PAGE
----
Basically, to squeeze a whole lot of research into one tiny nutshell, here's what I learned and what guides my thinking today: Gut health = Whole health. Once I understood the concept of the gut being the "second brain" of the body, everything made so much sense. The gut (the 25 feet of intestinal tract inside you) plays a gigantic role in your overall well being. The 3 main jobs of your gut are: a) digestion of foods and conversion into vitamins b) absorption of nutrients and c) prevention of toxins from entering the bloodstream. The gut is at the heart of whole health and, as Hippocrates (Greek scientist and father of Western medicine) said, "all disease begins in the gut." Knowing that, here's how I approach the pursuit of gut health:
1. Eating real, whole, nutrient-dense foods, prepared in a way that your body can digest them.
2. Healing any damage in the lining of the gut to prevent toxic substances from leaking out into the blood stream, and also to enable your body to absorb and use nutrients properly.
3. Establishing and then maintaining a good balance of bacteria in the gut, which enables proper digestion and allows your body's immune system to function correctly.
Now on to some email questions from readers and friends.
1. What is the GAPS diet? GAPS stands for "Gut and Psychology Syndrome" and it is a temporary healing protocol that you can follow anywhere from a couple months to 2 years in order to heal chronic disease, severe allergies, mental illness, digestive problems, yeast overgrowth, depression, constipation, eczema, bloating, and countless other symptoms and disorders. The diet is free of grains, starches, and refined sugars, and rich in healing bone broth, fermented foods/drinks, healthy fats, proteins, veggies, and fruit.*
*fruit- some of you may remember reading that for a few months I didn't eat any fruit. I'll explain why in the next post in this series!
2. When did you start the GAPS diet? I didn't start GAPS until after Hadley was born. She was a couple months old when I started cutting out dairy, gluten, sugar, and other yeast-feeding foods. Then, about a month into eating that way, I read about the GAPS diet and decided that was what I needed. The idea of taking stress off my body by way of what I eat and healing it with real, nourishing food was immediately appealing to me. I was breastfeeding, so I completely skipped the Intro Diet. I found a helpful, simple list of recommended foods and foods to avoid while on the Full GAPS diet, and basically just jumped on board and based all of my meals around that.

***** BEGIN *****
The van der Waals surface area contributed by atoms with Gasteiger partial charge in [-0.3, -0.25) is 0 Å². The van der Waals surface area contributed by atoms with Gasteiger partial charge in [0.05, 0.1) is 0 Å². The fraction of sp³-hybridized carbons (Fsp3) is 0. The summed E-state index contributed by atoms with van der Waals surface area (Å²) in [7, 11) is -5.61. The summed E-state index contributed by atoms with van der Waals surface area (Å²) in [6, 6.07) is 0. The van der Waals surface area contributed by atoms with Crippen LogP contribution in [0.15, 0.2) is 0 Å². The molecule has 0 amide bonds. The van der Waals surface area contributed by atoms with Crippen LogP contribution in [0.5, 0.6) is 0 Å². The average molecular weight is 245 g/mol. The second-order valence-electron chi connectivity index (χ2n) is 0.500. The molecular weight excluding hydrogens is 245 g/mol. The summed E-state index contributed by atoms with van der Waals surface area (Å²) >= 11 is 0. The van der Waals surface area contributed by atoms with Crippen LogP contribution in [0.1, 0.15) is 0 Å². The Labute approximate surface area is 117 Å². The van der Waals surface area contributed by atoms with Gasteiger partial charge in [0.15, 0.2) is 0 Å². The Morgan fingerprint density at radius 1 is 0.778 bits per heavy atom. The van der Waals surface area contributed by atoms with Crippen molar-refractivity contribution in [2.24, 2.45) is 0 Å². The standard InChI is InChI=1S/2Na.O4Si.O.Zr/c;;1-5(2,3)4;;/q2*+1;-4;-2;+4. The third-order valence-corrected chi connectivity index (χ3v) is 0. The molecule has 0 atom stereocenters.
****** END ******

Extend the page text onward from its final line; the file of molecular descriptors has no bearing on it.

3. Did you have a particular health issue that motivated you to try GAPS or was it simply to get healthy? I was motivated to do the GAPS diet because after Hadley was born I took an antibiotic and I could tell that it had thrown my body out of whack. I was not recovering well and struggling with all sorts of symptoms related to a yeast overgrowth. So, a yeast imbalance was one of the main reasons, as well as Hadley's digestion issues (gas, colic, thrush, cradle cap). Also, bloating and constipation were both an underlying, lingering thing for me for years. I knew my gut needed repleinshing with good bacteria and healing as well. And yes, I did see major success by changing my diet! There were huge improvements (practically immediately) for both Hadley and myself.